Biodiversity 101

Biodiversity 101

Biodiversity 101

Biodiversity 101


What should the average person know about science? Because science is so central to life in the 21st century, science educators and other leaders of the scientific community believe that it is essential that everyone understand the basic concepts of the most vital and far-reaching disciplines. Biodiversity 101 does exactly that. This accessible volume provides readers -- whether students new to the field or just interested members of the lay public -- with the essential ideas of the origins of humans using a minimum of jargon and mathematics. Concepts are introduced in a progressive order so that more complicated ideas build on simpler ones, and each is discussed in small, bite-sized segments so that they can be more easily understood.


Biological diversity is the key to the maintenance of the world as we know it.

(E.O. Wilson, 1999)

The incredible diversity of life on earth today has evolved over the last 3.5 million years. It has only been in the last 300 years that we have begun to describe the species on the planet, and even now many species remain unknown. Just as we begin to uncover and understand the earth’s ecosystems, species are disappearing. We have entered what many scientists consider to be the Sixth Major Extinction. In the last mass extinction, 65 million years ago, about two-thirds of species living at the time went extinct, most famously the dinosaurs. According to the World Conservation Union (IUCN), 16,306 species are now endangered with extinction. We have already witnessed the disappearance of much of the world’s grasslands and dry forests, ecosystems well-suited for agriculture. Though the world has experienced mass extinctions in the past, this one is different. It is driven by humans, their growing populations, and their insatiable demand for the earth’s resources.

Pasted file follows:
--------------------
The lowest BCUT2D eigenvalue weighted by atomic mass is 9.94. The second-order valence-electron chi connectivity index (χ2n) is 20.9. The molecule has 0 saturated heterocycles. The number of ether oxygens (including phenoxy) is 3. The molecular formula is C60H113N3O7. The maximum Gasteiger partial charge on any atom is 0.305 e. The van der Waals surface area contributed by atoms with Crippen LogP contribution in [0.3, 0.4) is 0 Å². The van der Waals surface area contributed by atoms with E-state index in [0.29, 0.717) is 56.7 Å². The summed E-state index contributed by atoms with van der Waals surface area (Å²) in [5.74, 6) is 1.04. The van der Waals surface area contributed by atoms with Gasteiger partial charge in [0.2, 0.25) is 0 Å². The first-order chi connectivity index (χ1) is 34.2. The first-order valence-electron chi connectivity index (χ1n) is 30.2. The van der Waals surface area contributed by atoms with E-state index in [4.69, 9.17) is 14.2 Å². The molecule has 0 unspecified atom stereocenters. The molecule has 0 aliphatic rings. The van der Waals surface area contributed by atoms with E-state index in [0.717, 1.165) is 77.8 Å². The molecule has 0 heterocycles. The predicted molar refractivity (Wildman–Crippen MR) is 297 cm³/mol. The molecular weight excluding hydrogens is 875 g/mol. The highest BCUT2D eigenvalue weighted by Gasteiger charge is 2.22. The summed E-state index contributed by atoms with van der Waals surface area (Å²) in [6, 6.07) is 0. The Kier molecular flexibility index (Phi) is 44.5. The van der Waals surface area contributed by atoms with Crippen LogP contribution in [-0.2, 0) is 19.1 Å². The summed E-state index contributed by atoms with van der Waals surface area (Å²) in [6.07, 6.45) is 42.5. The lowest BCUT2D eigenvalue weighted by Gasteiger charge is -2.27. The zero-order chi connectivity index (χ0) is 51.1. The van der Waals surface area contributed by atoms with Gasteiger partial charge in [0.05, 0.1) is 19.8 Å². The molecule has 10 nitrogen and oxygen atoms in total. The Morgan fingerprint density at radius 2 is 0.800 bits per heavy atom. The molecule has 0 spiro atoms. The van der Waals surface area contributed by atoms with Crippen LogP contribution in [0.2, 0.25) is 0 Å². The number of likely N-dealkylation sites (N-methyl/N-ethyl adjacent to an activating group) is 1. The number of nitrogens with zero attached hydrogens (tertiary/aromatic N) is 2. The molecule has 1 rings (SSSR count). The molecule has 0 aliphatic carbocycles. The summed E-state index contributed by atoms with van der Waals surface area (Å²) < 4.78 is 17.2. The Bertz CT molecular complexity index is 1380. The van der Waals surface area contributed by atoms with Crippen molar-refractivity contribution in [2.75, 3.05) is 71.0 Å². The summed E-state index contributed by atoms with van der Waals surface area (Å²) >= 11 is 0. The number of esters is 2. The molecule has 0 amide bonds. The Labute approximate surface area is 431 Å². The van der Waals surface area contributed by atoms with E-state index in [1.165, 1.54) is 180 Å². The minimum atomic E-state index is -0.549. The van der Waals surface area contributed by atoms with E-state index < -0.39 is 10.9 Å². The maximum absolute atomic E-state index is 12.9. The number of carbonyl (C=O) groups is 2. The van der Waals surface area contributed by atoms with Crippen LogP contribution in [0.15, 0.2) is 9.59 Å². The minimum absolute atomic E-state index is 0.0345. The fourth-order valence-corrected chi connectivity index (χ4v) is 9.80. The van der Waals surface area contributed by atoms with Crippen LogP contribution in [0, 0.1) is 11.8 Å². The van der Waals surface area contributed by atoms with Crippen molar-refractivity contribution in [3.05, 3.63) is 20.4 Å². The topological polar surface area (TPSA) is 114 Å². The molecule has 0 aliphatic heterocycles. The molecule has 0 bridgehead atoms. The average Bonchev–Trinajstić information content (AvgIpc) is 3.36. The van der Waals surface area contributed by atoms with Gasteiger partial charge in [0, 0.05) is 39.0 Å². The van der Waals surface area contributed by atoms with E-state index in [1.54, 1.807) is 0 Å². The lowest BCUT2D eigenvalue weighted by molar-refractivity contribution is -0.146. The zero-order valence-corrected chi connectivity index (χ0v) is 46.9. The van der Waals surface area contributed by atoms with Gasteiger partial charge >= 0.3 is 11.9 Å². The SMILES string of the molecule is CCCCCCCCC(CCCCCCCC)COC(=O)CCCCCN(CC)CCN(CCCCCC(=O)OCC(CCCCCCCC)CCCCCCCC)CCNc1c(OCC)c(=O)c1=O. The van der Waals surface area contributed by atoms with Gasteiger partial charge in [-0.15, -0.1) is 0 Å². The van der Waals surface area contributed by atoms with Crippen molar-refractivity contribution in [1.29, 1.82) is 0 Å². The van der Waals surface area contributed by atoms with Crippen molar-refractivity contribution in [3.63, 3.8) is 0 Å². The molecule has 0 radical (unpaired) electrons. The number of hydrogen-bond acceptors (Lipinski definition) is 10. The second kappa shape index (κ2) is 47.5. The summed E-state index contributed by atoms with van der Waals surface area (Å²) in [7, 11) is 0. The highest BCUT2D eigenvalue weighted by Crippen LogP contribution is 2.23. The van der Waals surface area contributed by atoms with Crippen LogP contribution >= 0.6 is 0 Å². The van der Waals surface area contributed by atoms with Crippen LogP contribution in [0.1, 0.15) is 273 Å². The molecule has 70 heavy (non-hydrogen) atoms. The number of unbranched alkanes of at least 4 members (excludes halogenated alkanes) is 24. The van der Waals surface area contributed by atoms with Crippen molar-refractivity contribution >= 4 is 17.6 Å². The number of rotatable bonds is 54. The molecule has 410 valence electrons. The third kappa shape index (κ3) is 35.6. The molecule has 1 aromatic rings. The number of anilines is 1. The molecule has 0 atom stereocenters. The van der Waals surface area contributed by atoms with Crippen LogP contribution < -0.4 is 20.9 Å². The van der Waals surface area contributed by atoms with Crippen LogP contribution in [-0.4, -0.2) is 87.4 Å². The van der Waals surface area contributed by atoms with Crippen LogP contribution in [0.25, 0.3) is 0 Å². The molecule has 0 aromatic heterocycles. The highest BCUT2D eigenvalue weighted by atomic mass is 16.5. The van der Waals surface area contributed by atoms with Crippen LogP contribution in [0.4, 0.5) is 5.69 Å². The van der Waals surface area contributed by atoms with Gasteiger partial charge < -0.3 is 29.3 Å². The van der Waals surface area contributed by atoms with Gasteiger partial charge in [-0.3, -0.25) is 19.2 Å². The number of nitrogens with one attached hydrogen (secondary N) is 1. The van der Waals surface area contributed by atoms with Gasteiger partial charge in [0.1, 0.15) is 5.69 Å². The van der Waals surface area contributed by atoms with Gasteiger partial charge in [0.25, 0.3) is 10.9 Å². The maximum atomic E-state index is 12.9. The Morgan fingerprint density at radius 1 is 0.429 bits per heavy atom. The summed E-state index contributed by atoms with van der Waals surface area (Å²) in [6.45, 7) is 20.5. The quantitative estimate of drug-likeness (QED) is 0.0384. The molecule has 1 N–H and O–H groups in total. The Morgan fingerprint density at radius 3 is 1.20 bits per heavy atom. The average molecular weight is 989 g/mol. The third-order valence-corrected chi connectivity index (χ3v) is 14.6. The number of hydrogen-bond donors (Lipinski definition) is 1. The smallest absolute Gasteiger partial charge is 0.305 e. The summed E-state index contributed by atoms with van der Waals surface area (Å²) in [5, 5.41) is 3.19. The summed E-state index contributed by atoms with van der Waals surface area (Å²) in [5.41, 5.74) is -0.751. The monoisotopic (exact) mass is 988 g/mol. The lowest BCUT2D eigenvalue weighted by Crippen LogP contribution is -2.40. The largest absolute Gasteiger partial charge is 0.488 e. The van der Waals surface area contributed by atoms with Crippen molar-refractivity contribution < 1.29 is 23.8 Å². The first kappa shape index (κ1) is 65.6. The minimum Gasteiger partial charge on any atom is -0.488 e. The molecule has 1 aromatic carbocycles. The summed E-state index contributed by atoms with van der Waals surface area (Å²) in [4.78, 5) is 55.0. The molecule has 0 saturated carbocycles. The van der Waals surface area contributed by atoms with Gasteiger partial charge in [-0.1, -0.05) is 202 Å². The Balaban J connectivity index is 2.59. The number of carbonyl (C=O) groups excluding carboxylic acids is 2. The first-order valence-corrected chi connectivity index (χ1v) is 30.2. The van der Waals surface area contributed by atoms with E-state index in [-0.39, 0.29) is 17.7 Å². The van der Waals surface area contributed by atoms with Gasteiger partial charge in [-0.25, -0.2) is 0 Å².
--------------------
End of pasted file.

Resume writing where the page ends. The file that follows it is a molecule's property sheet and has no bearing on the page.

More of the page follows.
Human activity reaches to the far corners of the earth; pollution impacts even the world’s remote places. There are now 6.6 billion people on the planet; yet many of our closest relatives—the Great Apes—are endangered, some critically endangered (IUCN 2008). In the last 50 years, populations of bonobos, chimpanzees, gorillas, and orangutans have declined by 50 percent, for some subspecies declines have been even greater (IUCN 2008; Cincotta and Engelman 2000). While human populations are in the billions, the great apes only number in the thousands. For example, there are only an estimated 172,700–299,700 chimpanzees (Pan troglodytes)—the great ape with the largest population (IUCN 2008).

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